Ever tasted fresh hand-pressed apple juice? We made plenty to sample and take home on our Apple Day. Thanks to everyone who got together at our community event on the annual CSA Network UK Open Day.

apple-day- camelcsa-011017

Apples in Camel CSA’s weekly veg boxes

September 29, 2016

As it’s our annual Apple Day on Saturday, we all have some apples this week.

apple-butterwellfarm-sq-camelcsa-250915.jpgIn all the boxes: –
*apples (Mark Norman / Bridget Gould)
*chillies / *basil
*tomatoes – red, golden
*spring onions
*chard – Swiss, rainbow
*calabrese / tenderstem (Camel CSA / Restharrow Farm, Trebetherick)
potatoes ‘Wilja’ (Restharrow)

Standard boxes also have: –
extra potatoes
*mixed salad leaves

* = grown to organic principles
All produce grown by Camel CSA unless otherwise indicated. Please wash all vegetables and fruit.

Camel CSA open day on Saturday 1 October


September 18, 2016

We’re holding our annual Apple Day to coincide with the CSA Network UK’s first-ever Open Day.

Community supported farms like ours all over Britain are opening their gates to visitors on Saturday 1 October.

Come to Camel CSA’s Apple Day and join in chopping, crushing and pressing the apples. Enjoy a free glass of delicious juice.

Take a tour of the growing beds and polytunnels and see what’s growing for our veg boxes. Admire our bumper crop of squashes.

There’ll be light refreshments, including soup.  Try a slice of our homemade apple cake and some vegetable cake! Or bring your own lunch to enjoy in our picnic area.

Seasonal local food recipe No.301 – Hugh’s celeriac with apple, raisin and parsley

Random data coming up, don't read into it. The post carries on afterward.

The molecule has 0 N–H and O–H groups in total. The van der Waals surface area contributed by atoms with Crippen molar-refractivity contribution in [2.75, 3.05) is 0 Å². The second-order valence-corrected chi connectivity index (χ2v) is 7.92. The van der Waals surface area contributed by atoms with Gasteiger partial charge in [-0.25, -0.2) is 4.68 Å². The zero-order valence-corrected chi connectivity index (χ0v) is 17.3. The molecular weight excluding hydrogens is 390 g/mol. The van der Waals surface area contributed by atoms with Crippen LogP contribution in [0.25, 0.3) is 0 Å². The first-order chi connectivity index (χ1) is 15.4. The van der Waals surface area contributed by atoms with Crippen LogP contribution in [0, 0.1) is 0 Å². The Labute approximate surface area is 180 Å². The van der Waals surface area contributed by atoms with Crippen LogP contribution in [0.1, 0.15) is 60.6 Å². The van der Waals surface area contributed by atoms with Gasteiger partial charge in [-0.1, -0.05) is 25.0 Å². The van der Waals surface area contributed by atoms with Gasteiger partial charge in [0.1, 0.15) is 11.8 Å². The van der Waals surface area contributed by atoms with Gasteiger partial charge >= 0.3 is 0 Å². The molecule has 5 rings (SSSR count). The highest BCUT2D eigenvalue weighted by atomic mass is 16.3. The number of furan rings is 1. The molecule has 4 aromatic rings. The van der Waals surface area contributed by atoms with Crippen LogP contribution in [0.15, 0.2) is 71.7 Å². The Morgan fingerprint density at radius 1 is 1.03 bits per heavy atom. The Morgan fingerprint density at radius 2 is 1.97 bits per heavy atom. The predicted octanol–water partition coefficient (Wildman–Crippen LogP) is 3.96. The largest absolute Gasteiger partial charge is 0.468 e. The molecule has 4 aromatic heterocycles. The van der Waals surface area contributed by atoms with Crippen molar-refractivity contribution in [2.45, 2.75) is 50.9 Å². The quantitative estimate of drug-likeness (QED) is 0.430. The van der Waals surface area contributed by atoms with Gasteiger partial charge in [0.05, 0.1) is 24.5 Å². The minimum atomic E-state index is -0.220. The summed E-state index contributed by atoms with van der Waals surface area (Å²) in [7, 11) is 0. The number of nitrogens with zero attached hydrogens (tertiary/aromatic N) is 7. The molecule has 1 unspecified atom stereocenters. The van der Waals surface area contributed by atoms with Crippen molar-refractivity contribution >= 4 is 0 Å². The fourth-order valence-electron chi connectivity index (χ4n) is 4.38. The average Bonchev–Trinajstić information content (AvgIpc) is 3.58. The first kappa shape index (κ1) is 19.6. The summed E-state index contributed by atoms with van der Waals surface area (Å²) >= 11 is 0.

celeriac-camel csa

November 6, 2015

This is from Hugh Fearnley-Whittingstall‘s book River Cottage Veg Every Day.  He recommends using a good, fresh, firm celeriac, ideally an early-season one.

Serves 4

Preparation time: 20 minutes

200g celeriac (peeled weight)
1 eating apple
50g raisins
a good handful of flat-leaf parsley

For the dressing
1 tsp English mustard
1 tsp sugar
1 Tbsp cider vinegar
2 Tbsp sunflower or rapeseed oil
2 Tbsp olive oil
sea salt and freshly ground black pepper

For the dressing, shake all the ingredients together in a screw-topped jar to emulsify.  Tip into a bowl.

Cut the celeriac into matchstick-sized pieces.  The easiest way to do this is to use a mandolin, but you can use a large, sharp knife.  Transfer directly to the bowl of dressing and toss them in, so they don’t get a chance to brown.  Peel, quarter and thinly slice the apple and add to the salad with the raisins.  Taste and adjust the seasoning if you need to.

Serve straight away, or leave for an hour or so, which will allow the celeriac to soften slightly.  Toss in the roughly torn parsley leaves just before serving.